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Mortar is prepared from the same birji as the tubali only the process of breaking, wetting,
tramping, and drying is repeated more than twice.
3.2. Plants
These timbers commonly called ‘Azara’. Fibrous trees found mainly in the savannah region of
Nigeria. Unlike timber, it is a termite resistance structural and don’t easily decay unless subjected to
long period of dampness. Their uses are wide-ranging. They serve as a wooden reinforcement,
strengthening the structure of walls and pillars of loam; they make sophisticated frame constructions,
beams, brackets and corbels; they create a framework within arch like structures; and they serve as
elements carrying flat and domed roofs. They are also used as overlay for toilet pits.
For binding the rafters of grass-hoofed houses, the extremely tough stems of the fara geza were
used. Ropes of great strength were produced from twisted bark of the roots of dakwora, were also
produced from the inner layer of the bark of the kuka (baobab) tree.
Grasses found in Nigerian traditional architecture. The type of grasses available in a locality
depends on the climatic region, vegetation and closeness to water source. The raffia palm leave that
found in the most river banks were made into thatch roof cover called ‘Bambu’. The barks of such
tree were used as ridges to root while leaves and thatches were used as roof cover. Some leaves can
also be used as wall paint, such as indigo.
The plaster used for covering walls and is made from birji and the fluid makuba which is made
from the fruit pods of the locust bean tree. Also powdered locust bean pods were spread over the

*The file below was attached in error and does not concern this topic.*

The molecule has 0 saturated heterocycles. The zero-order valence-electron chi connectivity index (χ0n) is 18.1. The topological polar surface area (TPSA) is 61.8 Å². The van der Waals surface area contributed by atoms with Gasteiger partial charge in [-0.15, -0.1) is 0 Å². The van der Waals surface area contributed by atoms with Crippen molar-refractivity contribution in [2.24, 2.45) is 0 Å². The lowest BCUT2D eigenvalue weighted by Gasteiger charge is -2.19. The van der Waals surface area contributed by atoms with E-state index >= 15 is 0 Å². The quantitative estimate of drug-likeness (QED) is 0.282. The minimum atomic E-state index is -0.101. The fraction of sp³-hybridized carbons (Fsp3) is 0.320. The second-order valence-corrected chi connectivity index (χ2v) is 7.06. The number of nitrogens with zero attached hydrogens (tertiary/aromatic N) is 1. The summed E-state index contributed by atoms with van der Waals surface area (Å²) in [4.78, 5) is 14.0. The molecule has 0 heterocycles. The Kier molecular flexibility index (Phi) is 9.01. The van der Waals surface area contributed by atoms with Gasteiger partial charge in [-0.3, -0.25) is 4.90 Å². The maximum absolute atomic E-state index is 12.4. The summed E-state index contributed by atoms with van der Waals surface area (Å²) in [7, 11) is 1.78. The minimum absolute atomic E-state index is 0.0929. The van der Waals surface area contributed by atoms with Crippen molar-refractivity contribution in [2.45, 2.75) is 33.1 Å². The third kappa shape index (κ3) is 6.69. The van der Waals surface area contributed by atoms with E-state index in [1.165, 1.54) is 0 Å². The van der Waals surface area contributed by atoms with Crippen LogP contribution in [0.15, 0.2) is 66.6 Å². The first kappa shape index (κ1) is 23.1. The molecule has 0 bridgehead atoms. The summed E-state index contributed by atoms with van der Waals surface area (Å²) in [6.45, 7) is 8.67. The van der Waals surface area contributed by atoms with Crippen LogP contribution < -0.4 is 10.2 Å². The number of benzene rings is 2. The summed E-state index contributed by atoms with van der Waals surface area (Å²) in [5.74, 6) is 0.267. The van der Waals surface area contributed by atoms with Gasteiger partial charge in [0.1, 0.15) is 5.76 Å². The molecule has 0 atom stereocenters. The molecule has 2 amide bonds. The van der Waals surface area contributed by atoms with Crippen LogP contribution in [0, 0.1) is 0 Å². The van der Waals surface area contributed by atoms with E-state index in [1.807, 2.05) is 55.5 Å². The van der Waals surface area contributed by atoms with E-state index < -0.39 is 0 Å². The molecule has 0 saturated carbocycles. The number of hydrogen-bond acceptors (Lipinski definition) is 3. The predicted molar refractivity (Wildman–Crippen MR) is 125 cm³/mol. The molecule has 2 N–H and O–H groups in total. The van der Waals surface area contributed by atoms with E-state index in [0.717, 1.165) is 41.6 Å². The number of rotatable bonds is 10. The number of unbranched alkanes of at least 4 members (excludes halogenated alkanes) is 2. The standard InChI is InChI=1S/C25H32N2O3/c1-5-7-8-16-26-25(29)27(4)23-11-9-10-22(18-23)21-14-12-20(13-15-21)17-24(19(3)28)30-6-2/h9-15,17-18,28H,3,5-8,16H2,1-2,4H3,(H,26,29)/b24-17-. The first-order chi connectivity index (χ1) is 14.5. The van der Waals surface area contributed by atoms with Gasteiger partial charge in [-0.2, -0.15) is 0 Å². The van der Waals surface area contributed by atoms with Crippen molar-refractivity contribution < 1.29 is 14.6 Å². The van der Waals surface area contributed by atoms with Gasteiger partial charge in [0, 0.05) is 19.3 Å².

floor of beaten earth, and water was poured over it.
3.3. Iron ore
The most impressive Hausa iron products were the city gates, made of long strips of hammered metal
joined together on sturdy frames and set on pivots instead of hinges as shown in Figure 8. Apart from
that, iron was used for complementary items, mostly nails. Some nails were cast with decorated
heads and were used in rails of outer doors of houses.
Figure 8. Hausa style irongate.
Iron ore was found two or three meters down and to get it, wells were dug to the ore levels and
then extended sideways as the ore was excavated. Huge furnaces of clay about two meters high were
built on site and charged with alternate layers of ore and wood charcoal.
3.4. Stone
Stone wasn’t often used for building in Nigeria. But the Hausa used it in building town walls and
bridges. Rough stones were also used for foundations of structures and sometimes as walling material
for houses and fences as shown in Figure 9.
A Study on the Building Materials and Construction Technology of Traditional Hausa Architecture in Nigeria
Figure 9. A building of traditional Nigerian architecture with a stone foundation.
4. Contemporary development and problems
For over a thousand years, it is said that traditional Hausa architecture has been part and parcel of the
Hausa civilization itself. Richness in the architectural design often signifies royalty, power, wealth
and scholarship. Also the traditional Nigerian architecture has the advantage of abundance of
materials low cost sustainability, no skilled—Labour, longevity, urban fabric for shade, no
irritant chemicals, environmental friendliness, soundproofing, fire resistance and so on. Although,